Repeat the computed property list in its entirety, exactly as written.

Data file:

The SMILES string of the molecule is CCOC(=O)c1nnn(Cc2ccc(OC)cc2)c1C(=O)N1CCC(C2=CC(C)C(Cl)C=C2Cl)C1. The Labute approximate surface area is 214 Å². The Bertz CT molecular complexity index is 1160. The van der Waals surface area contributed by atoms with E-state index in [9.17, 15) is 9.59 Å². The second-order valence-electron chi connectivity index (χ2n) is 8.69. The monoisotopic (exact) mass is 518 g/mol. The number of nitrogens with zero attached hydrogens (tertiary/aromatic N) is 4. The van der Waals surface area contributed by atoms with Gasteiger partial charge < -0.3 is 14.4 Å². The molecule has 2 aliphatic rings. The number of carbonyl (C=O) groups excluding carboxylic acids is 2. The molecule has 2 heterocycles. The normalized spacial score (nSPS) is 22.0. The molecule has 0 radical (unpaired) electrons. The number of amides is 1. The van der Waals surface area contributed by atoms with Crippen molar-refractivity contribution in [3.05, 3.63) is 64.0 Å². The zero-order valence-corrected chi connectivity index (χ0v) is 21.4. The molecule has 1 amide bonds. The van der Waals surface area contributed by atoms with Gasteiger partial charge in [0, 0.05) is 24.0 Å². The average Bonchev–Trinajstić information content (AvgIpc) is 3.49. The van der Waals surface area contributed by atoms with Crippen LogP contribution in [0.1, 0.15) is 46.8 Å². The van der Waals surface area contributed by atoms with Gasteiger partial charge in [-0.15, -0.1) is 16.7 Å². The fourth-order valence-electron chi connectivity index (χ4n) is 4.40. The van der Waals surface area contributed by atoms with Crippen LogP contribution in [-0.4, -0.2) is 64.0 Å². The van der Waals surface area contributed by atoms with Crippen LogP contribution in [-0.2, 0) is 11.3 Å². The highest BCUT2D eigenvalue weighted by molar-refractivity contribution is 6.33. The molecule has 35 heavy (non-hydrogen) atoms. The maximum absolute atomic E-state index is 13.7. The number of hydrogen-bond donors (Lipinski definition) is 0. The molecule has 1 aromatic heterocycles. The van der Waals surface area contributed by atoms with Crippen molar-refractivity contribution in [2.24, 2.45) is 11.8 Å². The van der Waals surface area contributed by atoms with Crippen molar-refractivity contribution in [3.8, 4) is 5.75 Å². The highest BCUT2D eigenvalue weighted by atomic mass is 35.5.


The SMILES string of the molecule is CCOC(=O)c1nnn(Cc2ccc(OC)cc2)c1C(=O)N1CCC(C2=CC(C)C(Cl)C=C2Cl)C1. The Labute approximate surface area is 214 Å². The Bertz CT molecular complexity index is 1160. The van der Waals surface area contributed by atoms with E-state index in [9.17, 15) is 9.59 Å². The second-order valence-electron chi connectivity index (χ2n) is 8.69. The monoisotopic (exact) mass is 518 g/mol. The number of nitrogens with zero attached hydrogens (tertiary/aromatic N) is 4. The van der Waals surface area contributed by atoms with Gasteiger partial charge < -0.3 is 14.4 Å². The molecule has 2 aliphatic rings. The number of carbonyl (C=O) groups excluding carboxylic acids is 2. The molecule has 2 heterocycles. The normalized spacial score (nSPS) is 22.0. The molecule has 0 radical (unpaired) electrons. The number of amides is 1. The van der Waals surface area contributed by atoms with Crippen molar-refractivity contribution in [3.05, 3.63) is 64.0 Å². The zero-order valence-corrected chi connectivity index (χ0v) is 21.4. The molecule has 1 amide bonds. The van der Waals surface area contributed by atoms with Gasteiger partial charge in [0, 0.05) is 24.0 Å². The average Bonchev–Trinajstić information content (AvgIpc) is 3.49. The van der Waals surface area contributed by atoms with Crippen LogP contribution in [0.1, 0.15) is 46.8 Å². The van der Waals surface area contributed by atoms with Gasteiger partial charge in [-0.15, -0.1) is 16.7 Å². The fourth-order valence-electron chi connectivity index (χ4n) is 4.40. The van der Waals surface area contributed by atoms with Crippen LogP contribution in [-0.4, -0.2) is 64.0 Å². The van der Waals surface area contributed by atoms with Crippen LogP contribution in [-0.2, 0) is 11.3 Å². The highest BCUT2D eigenvalue weighted by molar-refractivity contribution is 6.33. The molecule has 35 heavy (non-hydrogen) atoms. The maximum absolute atomic E-state index is 13.7. The number of hydrogen-bond donors (Lipinski definition) is 0. The molecule has 1 aromatic heterocycles. The van der Waals surface area contributed by atoms with Crippen molar-refractivity contribution in [2.24, 2.45) is 11.8 Å². The van der Waals surface area contributed by atoms with Crippen molar-refractivity contribution in [3.8, 4) is 5.75 Å². The highest BCUT2D eigenvalue weighted by atomic mass is 35.5.